TB: Writing young men is not new for you, but the college boys theme is, you’ve mentioned before a particularly special connection to this book. Can you tell us about your inspiration in shaping Kelly and Walter’s character?
HC: Thank you for having me, and for saying such kind things about my work.
Mostly this novel got started because I was reading a number of college-set sweeter romances and I wanted to play along. I had this idea Love Lessons would be 50-60k, sugar-sweet and simple and take me a few months to write. It took me six, I routed about thirty demons from my college years, and at one point I had a three foot-stack of philosophy books on my reading stand and twice as many on my kindle. So the sweet and simple thing didn’t work out quite so well. The other irony is I intended it to be a series initially, but it became a stand alone…and now it’s a series again.
Kelly and Walter started out as a rake/ingenue dichotomy, a pretty standard trope. It didn’t take long for them to do the character equivalent of, “No, listen to me,” and they ended up tangling themselves, switching roles, and in general making a mess. As soon as I took my expectations and rigid schedule out of the way, though, everything lined right up.
TB: There is a wonderful dichotomy with these boys, one is enamored with the idea of the perfect happy ending, and one is completely jaded on love. This is a classic theme in romance, but you always manage to make those “issues” the thing that makes your men unique and special.Broken characters are your niche. Can you talk about where you go to make your characters so triumphant in their “weaknesses”?
HC: Lord. You make it sound so good, but I have to admit, mostly I go to myself. Walter is so me it’s not funny…but so is Kelly. Walter’s front of snark and “I don’t need anyone” with an aching neediness underneath, Kelly’s naiveté and burning optimism. Sometimes I put myself or my issues directly into my books: Ed’s chronic pain came from a football injury, but it was part and parcel my struggle. Laurie’s disillusionment and frustration I know well, as well as his reticence. Walter’s struggles are all mine, from the parents to the professor. The actual facts are very different in a few instances, but the emotions and loss and sense of being alone were entirely what I experienced. The ones that didn’t make it into Love Lessons have ended up in its sequel.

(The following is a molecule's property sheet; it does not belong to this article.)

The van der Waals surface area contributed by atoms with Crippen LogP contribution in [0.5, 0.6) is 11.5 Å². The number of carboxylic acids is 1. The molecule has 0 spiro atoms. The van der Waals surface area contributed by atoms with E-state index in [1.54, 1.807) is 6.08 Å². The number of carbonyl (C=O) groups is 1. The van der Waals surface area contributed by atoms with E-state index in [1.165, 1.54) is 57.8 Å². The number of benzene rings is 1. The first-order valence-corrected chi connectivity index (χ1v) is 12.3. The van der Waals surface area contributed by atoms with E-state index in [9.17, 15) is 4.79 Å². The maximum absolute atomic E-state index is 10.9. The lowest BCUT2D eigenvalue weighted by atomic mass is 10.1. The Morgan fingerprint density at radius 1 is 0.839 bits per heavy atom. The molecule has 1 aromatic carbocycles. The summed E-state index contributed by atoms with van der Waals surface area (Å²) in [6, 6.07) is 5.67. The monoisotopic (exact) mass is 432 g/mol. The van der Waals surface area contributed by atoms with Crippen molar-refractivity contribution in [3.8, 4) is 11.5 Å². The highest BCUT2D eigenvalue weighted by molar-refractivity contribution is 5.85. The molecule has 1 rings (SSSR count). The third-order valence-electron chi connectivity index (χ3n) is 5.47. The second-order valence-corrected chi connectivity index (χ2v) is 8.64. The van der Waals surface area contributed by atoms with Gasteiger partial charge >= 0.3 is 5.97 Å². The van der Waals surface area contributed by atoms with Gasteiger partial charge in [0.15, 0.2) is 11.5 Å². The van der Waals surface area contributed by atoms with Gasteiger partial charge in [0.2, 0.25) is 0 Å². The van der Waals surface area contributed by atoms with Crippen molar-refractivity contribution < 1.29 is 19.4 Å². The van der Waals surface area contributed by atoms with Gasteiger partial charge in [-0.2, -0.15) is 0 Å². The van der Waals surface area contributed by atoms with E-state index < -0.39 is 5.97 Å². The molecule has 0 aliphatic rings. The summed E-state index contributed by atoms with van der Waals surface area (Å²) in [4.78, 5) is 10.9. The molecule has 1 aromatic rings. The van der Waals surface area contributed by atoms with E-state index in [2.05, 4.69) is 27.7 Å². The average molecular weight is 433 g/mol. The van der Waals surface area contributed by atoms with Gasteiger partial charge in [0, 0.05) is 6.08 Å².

Probably worth noting is each one of my books has been written through physical or emotional pain or both. Sometimes I challenge myself to process something through fiction, sometimes I simply mine a thick vein, and sometimes it’s the only way I could stay sane at that particular moment. Sometimes writing is therapy, sometimes it’s a meditation.
TB: In terms of erotica, this story is a bit of a departure for you, a strong and often times intense physical connection are large themes in your romances, but with Kelly and Walter that took a backseat. Is this a format that you are exploring in your future stories, or was it just a conjecture of the setting/age of the characters?